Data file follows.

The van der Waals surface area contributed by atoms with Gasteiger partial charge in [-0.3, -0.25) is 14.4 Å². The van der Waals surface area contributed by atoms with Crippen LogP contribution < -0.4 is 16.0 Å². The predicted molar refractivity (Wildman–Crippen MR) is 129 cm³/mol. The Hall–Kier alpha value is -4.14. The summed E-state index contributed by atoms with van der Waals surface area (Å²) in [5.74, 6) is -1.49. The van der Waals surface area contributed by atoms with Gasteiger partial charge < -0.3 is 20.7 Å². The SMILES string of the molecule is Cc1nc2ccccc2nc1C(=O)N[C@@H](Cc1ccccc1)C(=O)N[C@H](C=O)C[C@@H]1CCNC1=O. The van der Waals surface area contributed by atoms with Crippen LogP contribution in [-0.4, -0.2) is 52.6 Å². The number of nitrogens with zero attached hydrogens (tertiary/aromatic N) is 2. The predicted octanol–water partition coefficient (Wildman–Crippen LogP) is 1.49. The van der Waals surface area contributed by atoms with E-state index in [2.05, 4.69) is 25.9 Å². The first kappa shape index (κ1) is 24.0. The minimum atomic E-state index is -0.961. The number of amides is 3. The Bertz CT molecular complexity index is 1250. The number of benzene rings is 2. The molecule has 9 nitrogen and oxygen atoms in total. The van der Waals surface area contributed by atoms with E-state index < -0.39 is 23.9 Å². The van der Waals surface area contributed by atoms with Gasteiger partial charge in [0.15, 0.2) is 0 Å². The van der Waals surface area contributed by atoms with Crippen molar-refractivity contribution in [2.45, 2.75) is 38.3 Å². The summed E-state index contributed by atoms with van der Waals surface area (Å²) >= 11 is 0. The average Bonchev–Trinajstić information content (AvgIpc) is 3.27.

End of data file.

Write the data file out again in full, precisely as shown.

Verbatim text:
The van der Waals surface area contributed by atoms with Gasteiger partial charge in [-0.3, -0.25) is 14.4 Å². The van der Waals surface area contributed by atoms with Crippen LogP contribution < -0.4 is 16.0 Å². The predicted molar refractivity (Wildman–Crippen MR) is 129 cm³/mol. The Hall–Kier alpha value is -4.14. The summed E-state index contributed by atoms with van der Waals surface area (Å²) in [5.74, 6) is -1.49. The van der Waals surface area contributed by atoms with Gasteiger partial charge < -0.3 is 20.7 Å². The SMILES string of the molecule is Cc1nc2ccccc2nc1C(=O)N[C@@H](Cc1ccccc1)C(=O)N[C@H](C=O)C[C@@H]1CCNC1=O. The van der Waals surface area contributed by atoms with Crippen LogP contribution in [-0.4, -0.2) is 52.6 Å². The number of nitrogens with zero attached hydrogens (tertiary/aromatic N) is 2. The predicted octanol–water partition coefficient (Wildman–Crippen LogP) is 1.49. The van der Waals surface area contributed by atoms with E-state index in [2.05, 4.69) is 25.9 Å². The first kappa shape index (κ1) is 24.0. The minimum atomic E-state index is -0.961. The number of amides is 3. The Bertz CT molecular complexity index is 1250. The number of benzene rings is 2. The molecule has 9 nitrogen and oxygen atoms in total. The van der Waals surface area contributed by atoms with E-state index < -0.39 is 23.9 Å². The van der Waals surface area contributed by atoms with Gasteiger partial charge in [0.15, 0.2) is 0 Å². The van der Waals surface area contributed by atoms with Crippen molar-refractivity contribution in [2.45, 2.75) is 38.3 Å². The summed E-state index contributed by atoms with van der Waals surface area (Å²) >= 11 is 0. The average Bonchev–Trinajstić information content (AvgIpc) is 3.27.